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Last Updated: Wednesday, 21 December 2005, 19:22 GMT
Senate blocks Alaska oil drilling
The coastal plain of Alaska's Arctic National Wildlife Refuge (ANWR)
Up to 10bn barrels of oil may lie beneath the Alaskan tundra
The US Senate has narrowly blocked a Republican-led attempt to allow drilling for oil in Alaska's Arctic National Wildlife Refuge (ANWR).

Supporters of the plan fell four votes short of the number needed to prevent opponents using a filibuster - or delaying tactic - to derail the vote.

The Republicans had hoped to win Senate support by tacking the Alaska measure on to a major defence spending bill.

Both sets of legislation are likely to be presented again separately.

Supporters of drilling in Alaska say it offers an alternative source of energy to the Middle East and so would improve national security.

Opponents warn oil exploration would harm a pristine wilderness and endanger a key habitat for migratory birds, polar bears, caribou and other animals.

Oil imports

The Republicans fell short of the 60 votes needed to avoid the Democrat-led filibuster, with the tally standing at 56-44.

A herd of musk ox graze in an area of the Arctic National Wildlife Refuge in Alaska
Alaska's Arctic National Wildlife Refuge covers 19 million acres
Senate leaders are expected to withdraw the defence spending bill to redraw it without the Alaska drilling provision.

Senate Majority Leader Bill Frist was among those to vote 'No' because, under Senate rules, as a member of the majority he would be allowed to bring up the drilling issue for another vote.

Alaska Republican Ted Stevens had attached the measure to the defence spending bill - an essential piece of legislation - in the hope it would be passed.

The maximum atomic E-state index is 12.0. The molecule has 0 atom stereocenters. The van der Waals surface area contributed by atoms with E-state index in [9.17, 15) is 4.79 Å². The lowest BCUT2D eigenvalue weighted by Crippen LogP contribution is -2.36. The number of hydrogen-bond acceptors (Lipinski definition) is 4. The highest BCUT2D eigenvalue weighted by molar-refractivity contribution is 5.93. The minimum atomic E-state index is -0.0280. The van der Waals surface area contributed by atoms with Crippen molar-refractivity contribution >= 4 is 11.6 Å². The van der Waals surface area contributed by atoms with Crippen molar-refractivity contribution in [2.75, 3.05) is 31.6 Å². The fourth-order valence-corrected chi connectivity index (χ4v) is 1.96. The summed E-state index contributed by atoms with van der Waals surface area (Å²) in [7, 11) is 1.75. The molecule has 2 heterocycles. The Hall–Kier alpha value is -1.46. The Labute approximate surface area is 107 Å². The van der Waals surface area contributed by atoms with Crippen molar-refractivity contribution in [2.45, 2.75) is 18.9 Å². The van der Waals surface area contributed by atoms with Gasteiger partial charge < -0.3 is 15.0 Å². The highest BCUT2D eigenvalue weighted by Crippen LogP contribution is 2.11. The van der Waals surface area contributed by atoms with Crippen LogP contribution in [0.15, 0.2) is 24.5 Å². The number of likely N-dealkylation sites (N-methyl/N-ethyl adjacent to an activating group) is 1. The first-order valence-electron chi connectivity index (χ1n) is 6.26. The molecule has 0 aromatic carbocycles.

Fellow Alaska Republican Lisa Murkowski also backed it, saying: "If we can do anything more to reduce our reliance on oil imports, we need to do it."


But some Republicans joined the filibuster for fear the defence bill would be derailed by the ANWR measure.

Democrats accused Senator Stevens of holding the defence bill "hostage" to Alaska drilling.

"We all agree we want money for our troops... This is not about the troops," said Democratic Senator John Kerry.

Democratic leader Harry Reid said the Senate could move quickly to pass the defence bill once the ANWR issue had been resolved.

Opening a portion of the refuge to oil and gas exploration has been a goal of US companies for a quarter of a century - and is a key objective of the Bush administration.

The White House believes access to the estimated 10bn-plus barrels of crude oil would cut American reliance on imports, create jobs and raise revenue.

US closer to Alaska oil drilling
20 Dec 05 |  Americas
US Senate rejects Alaska oil ban
04 Nov 05 |  Americas
Filibuster row could 'go nuclear'
19 May 05 |  Americas
Senate backs Alaska oil drilling
16 Mar 05 |  Americas
Oil fuels votes in Alaska
25 Sep 04 |  Americas

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